“An unseen work within was plying;
Like honey-seeking bee,
From flower to flower, unwearied, flying,
Laboured one faculty,—”

I went to a friend’s house then and bemoaned the cold and he laughed and said he was at least happy that I understood that he wasn’t kidding when he said the cold was serious. I sat, practically hugged, the woodstove, took off my shoes and socks and he handed me steaming hot coffee and eventually, my warmth came back and I stopped panicking about the winter, about the cold.

“Thoughtful for Winter’s future sorrow,
Its gloom and scarcity;
Prescient to-day, of want to-morrow,
Toiled quiet Memory.”

And just like that, the deep cold left us that very next day. The next day, the sun shone on our town and the snow began to melt and temperatures that were in single digits and teens all of a sudden were almost to 40. The snow melted into water and dripped off the eaves of buildings into the street, making slick patches of clear  ice, impossible to see but easy to slip on, and catch yourself before a fall.

“’Tis she that from each transient pleasure
Extracts a lasting good;
’Tis she that finds, in summer, treasure
To serve for winter’s food.”

Despite our warmer week, the winter’s chill has taken hold and taken effect on people. People are changing. I wish to record these feelings here so that I remember them in a month, when winter is really in full swing, and in its depth of experience. People are spending less and less time out, more and more time in their homes. I, too, feel the desire to curl up inside and surround myself with blankets and fabrics and sewing projects, and other creations of comfort. I seek to design and build things that reflect those aspects of life that I miss: warmth, light, plants, flowers. I dreamt the other day of a place where the plants are still growing, where leaves are unfurling and flowers are in bloom. I remembered the pink oleander in front of my old house in Austin that still grew and even bloomed, sometimes, in the winter of central Texas.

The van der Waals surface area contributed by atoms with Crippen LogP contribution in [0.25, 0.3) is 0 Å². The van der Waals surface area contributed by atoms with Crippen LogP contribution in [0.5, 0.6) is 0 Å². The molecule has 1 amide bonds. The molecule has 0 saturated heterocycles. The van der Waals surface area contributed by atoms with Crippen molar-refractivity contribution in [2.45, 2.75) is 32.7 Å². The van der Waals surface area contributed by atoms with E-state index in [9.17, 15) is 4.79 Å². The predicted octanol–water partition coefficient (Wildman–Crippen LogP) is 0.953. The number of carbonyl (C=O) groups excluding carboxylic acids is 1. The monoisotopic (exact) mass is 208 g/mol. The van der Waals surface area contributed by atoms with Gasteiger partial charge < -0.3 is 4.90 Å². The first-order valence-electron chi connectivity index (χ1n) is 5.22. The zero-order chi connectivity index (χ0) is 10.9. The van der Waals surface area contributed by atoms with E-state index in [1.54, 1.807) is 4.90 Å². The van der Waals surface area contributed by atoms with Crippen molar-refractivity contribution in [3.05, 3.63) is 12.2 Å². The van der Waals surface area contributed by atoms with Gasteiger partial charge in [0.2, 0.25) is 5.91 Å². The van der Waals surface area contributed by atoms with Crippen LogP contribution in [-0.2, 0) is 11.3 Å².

“And when Youth’s summer day is vanished,
And Age brings Winter’s stress,
Her stores, with hoarded sweets replenished,
Life’s evening hours will bless.”

So what will Winter bring? I have no idea what is coming toward me, except a distinct sense that my perception and interaction with my environment will become even smaller than it is now. It is hard to imagine that a year ago I was living in a large American city, and now my world has shrunken so. In the cold, even though the light is returning to us, I envision a time of watching, and waiting. My new motto is “don’t think, don’t feel, any more than you can help, don’t conclude or decide — don’t do anything but wait.” Henry James must have spent a winter in Maine as an outsider, and spent much of his time just watching how people’s restlessness magnified, how all people turned inward to the coziness of houses and hearths.

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***The poem cited here is Winter Stores by Charlotte Bronte,

a woman who knew the isolation of winter better than most.”

Two Thoughts

 

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Patience is not sitting and waiting, it is foreseeing. It is looking at the thorn and seeing the rose, looking at the night and seeing the day. Lovers are patient and know that the moon needs time to become full.

Shams Tabrizi

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TWENTY-NINE

Do you think you can take over the universe and improve it?

I do not believe it can be done.

The universe is sacred.

You cannot improve it.

If you try to change it, you will ruin it.

If you try to hold it, you will lose it.

So sometimes things are ahead and sometimes they are behind;

Sometimes breathing is hard; sometimes it comes easily;

Sometimes there is strength and sometimes weakness;

Sometimes one is up and sometimes down.

Therefore the sage avoids extremes, excesses, and complacency.